Be warned: Sid Meier's Civilization V will steal your life. It's the strategy equivalent of Krispy Kreme, without the danger of Type II diabetes. It's digital Pringles, except the tube never empties. There's always time for one more turn. It might be 11pm, but Bayonland needs a gold mine. One more turn: the Pyramids are nearly finished in New Bayondon. One more turn: there's a giant death robot in Bayon-on-Sea. A giant death robot!
In a game that dumps you in 4000BC with a single settler and expects you to achieve outright victory – by which we mean world domination – by 2050, every turn counts, and every action taken must have the final outcome in mind.
Will you build wonders of the world and aim for a cultural victory? Construct research facilities and enter the space race? Or begin with a barracks and end up, six millennia later, with your own private army of Terminators? It's only midnight, one more turn!
If you want peace...
The final method of victory remains diplomacy, where you ally with your rivals to win their votes in the United Nations – the avoid-all-wars route. Perhaps conscious of the fact that no-one ever chose it in previous games, Civilization V has spiced up its world map with city states whose votes you'll need alongside those of more traditional countries.
City states don't expand, and they won't attack – at least at first – but they will make requests. Build Stockholm a road, find a source of gems for Budapest, or come to Oslo's aid under attack, and you'll be rewarded with its speciality – be it soldiers, cultural bonuses or food. Become an ally and you'll get support during battles; attack too many city states and they'll gang up against you like sad high school nerds with no more lunch money to give.
Whether you ignore them, befriend them or simply bulldoze them for their riches, the wide array of city states add colour and personality to the game that previous headline features didn't manage. Gone is the inadvisable take on religion, as are the methods of government, in favour of a new range of social policies.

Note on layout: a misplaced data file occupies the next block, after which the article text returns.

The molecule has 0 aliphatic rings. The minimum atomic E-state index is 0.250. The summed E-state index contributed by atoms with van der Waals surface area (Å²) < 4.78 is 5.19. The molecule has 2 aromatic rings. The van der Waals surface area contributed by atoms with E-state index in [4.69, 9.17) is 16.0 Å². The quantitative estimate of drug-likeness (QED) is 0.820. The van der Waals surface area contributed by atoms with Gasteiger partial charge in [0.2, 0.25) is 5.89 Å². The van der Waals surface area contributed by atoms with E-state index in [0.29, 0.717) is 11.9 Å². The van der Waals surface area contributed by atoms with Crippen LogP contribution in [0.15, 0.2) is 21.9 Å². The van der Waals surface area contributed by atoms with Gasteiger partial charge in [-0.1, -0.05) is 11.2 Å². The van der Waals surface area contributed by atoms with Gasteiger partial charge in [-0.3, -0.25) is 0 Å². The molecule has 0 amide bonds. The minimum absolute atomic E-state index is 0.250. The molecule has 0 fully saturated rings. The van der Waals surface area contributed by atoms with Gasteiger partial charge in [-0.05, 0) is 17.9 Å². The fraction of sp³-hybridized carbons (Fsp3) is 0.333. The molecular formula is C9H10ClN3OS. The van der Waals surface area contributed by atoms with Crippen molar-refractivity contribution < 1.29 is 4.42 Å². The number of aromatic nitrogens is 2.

They're earned through your culture rating, and give boosts to any area of development you wish to focus on. As with everything in Civilization V, there's a progress bar to tell you precisely how many turns you have to wait. Prop matchsticks in eyes; one more turn...
The interface has been refined to the point of console-like efficiency and, before PC gamers complain, it works brilliantly. Everything you need during a turn is visible either onscreen or in the quick-menus in the top corners, while further details can be accessed with single clicks. As usual, the in-game Civopedia has more info than most full game guides and is worth a read for historical education alone.
...Prepare for war
The biggest change is the move to a hexagonal game board, echoing the popular tabletop games that Civilisation has both inspired and been inspired by. Each spot now has six adjacent hexes, and no two military units can occupy the same hex.
Civilization V finally eradicates the intensely irritating "stack of death", in which one massed army of tanks could move from square to square obliterating everything in its path. Instead, battle is now far more tactical, with a need to place your melee units in front of your ranged troops, which makes choosing your angle of approach far more terrain-sensitive. Battles now take several turns, with both sides taking damage.